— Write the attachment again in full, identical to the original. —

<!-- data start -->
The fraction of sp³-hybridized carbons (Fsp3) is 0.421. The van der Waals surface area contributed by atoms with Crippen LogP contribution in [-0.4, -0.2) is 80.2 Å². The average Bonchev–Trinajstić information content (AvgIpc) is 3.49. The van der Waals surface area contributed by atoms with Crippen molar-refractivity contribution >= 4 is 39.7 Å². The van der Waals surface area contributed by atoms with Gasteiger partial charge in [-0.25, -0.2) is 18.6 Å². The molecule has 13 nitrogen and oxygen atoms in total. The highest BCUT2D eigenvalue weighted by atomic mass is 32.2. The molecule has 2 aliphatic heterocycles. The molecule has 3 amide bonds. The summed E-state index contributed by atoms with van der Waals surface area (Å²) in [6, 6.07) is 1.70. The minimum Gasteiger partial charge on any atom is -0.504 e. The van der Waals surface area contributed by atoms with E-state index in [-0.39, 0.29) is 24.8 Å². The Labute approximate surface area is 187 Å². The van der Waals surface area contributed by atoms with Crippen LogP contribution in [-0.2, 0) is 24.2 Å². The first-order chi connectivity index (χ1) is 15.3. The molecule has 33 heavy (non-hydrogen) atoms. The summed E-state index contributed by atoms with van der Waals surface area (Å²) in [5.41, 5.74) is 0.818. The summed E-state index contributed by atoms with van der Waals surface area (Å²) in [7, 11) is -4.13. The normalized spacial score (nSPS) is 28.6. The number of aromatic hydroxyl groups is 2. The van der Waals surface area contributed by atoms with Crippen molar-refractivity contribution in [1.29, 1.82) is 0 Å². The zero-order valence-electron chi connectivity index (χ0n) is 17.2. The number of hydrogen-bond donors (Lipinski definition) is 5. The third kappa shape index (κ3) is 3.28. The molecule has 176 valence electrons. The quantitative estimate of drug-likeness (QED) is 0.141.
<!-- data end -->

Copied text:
The fraction of sp³-hybridized carbons (Fsp3) is 0.421. The van der Waals surface area contributed by atoms with Crippen LogP contribution in [-0.4, -0.2) is 80.2 Å². The average Bonchev–Trinajstić information content (AvgIpc) is 3.49. The van der Waals surface area contributed by atoms with Crippen molar-refractivity contribution >= 4 is 39.7 Å². The van der Waals surface area contributed by atoms with Gasteiger partial charge in [-0.25, -0.2) is 18.6 Å². The molecule has 13 nitrogen and oxygen atoms in total. The highest BCUT2D eigenvalue weighted by atomic mass is 32.2. The molecule has 2 aliphatic heterocycles. The molecule has 3 amide bonds. The summed E-state index contributed by atoms with van der Waals surface area (Å²) in [6, 6.07) is 1.70. The minimum Gasteiger partial charge on any atom is -0.504 e. The van der Waals surface area contributed by atoms with E-state index in [-0.39, 0.29) is 24.8 Å². The Labute approximate surface area is 187 Å². The van der Waals surface area contributed by atoms with Crippen LogP contribution in [-0.2, 0) is 24.2 Å². The first-order chi connectivity index (χ1) is 15.3. The molecule has 33 heavy (non-hydrogen) atoms. The summed E-state index contributed by atoms with van der Waals surface area (Å²) in [5.41, 5.74) is 0.818. The summed E-state index contributed by atoms with van der Waals surface area (Å²) in [7, 11) is -4.13. The normalized spacial score (nSPS) is 28.6. The number of aromatic hydroxyl groups is 2. The van der Waals surface area contributed by atoms with Crippen molar-refractivity contribution in [1.29, 1.82) is 0 Å². The zero-order valence-electron chi connectivity index (χ0n) is 17.2. The number of hydrogen-bond donors (Lipinski definition) is 5. The third kappa shape index (κ3) is 3.28. The molecule has 176 valence electrons. The quantitative estimate of drug-likeness (QED) is 0.141.